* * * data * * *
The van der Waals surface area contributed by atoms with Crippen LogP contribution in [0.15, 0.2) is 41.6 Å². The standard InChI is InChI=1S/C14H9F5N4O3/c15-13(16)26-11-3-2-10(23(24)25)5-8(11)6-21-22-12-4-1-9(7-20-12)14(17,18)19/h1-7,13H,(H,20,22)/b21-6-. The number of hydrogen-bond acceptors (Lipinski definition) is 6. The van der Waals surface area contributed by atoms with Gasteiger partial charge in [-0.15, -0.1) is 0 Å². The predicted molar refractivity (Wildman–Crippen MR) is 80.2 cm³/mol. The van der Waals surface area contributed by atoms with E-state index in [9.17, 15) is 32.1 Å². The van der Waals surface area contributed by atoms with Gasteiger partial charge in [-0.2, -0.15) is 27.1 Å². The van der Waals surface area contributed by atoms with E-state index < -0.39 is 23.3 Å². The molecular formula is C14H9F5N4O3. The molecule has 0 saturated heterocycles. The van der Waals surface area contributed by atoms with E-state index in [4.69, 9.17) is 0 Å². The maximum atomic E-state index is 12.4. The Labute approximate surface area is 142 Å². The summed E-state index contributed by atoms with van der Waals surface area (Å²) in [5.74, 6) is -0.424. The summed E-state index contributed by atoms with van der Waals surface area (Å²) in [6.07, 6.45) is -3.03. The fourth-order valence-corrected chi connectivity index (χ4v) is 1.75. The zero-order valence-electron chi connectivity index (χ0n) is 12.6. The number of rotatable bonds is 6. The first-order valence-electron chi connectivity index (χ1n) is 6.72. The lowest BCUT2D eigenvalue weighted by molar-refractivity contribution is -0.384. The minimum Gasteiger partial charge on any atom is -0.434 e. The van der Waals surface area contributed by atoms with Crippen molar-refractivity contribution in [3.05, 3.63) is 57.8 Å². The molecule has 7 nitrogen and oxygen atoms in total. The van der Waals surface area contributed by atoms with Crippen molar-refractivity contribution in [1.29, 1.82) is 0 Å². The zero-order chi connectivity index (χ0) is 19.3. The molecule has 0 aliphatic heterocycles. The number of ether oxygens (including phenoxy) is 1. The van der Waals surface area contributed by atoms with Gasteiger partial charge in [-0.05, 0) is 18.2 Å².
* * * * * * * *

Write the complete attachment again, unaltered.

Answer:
The van der Waals surface area contributed by atoms with Crippen LogP contribution in [0.15, 0.2) is 41.6 Å². The standard InChI is InChI=1S/C14H9F5N4O3/c15-13(16)26-11-3-2-10(23(24)25)5-8(11)6-21-22-12-4-1-9(7-20-12)14(17,18)19/h1-7,13H,(H,20,22)/b21-6-. The number of hydrogen-bond acceptors (Lipinski definition) is 6. The van der Waals surface area contributed by atoms with Gasteiger partial charge in [-0.15, -0.1) is 0 Å². The predicted molar refractivity (Wildman–Crippen MR) is 80.2 cm³/mol. The van der Waals surface area contributed by atoms with E-state index in [9.17, 15) is 32.1 Å². The van der Waals surface area contributed by atoms with Gasteiger partial charge in [-0.2, -0.15) is 27.1 Å². The van der Waals surface area contributed by atoms with E-state index < -0.39 is 23.3 Å². The molecular formula is C14H9F5N4O3. The molecule has 0 saturated heterocycles. The van der Waals surface area contributed by atoms with E-state index in [4.69, 9.17) is 0 Å². The maximum atomic E-state index is 12.4. The Labute approximate surface area is 142 Å². The summed E-state index contributed by atoms with van der Waals surface area (Å²) in [5.74, 6) is -0.424. The summed E-state index contributed by atoms with van der Waals surface area (Å²) in [6.07, 6.45) is -3.03. The fourth-order valence-corrected chi connectivity index (χ4v) is 1.75. The zero-order valence-electron chi connectivity index (χ0n) is 12.6. The number of rotatable bonds is 6. The first-order valence-electron chi connectivity index (χ1n) is 6.72. The lowest BCUT2D eigenvalue weighted by molar-refractivity contribution is -0.384. The minimum Gasteiger partial charge on any atom is -0.434 e. The van der Waals surface area contributed by atoms with Crippen molar-refractivity contribution in [3.05, 3.63) is 57.8 Å². The molecule has 7 nitrogen and oxygen atoms in total. The van der Waals surface area contributed by atoms with Crippen molar-refractivity contribution in [1.29, 1.82) is 0 Å². The zero-order chi connectivity index (χ0) is 19.3. The molecule has 0 aliphatic heterocycles. The number of ether oxygens (including phenoxy) is 1. The van der Waals surface area contributed by atoms with Gasteiger partial charge in [-0.05, 0) is 18.2 Å².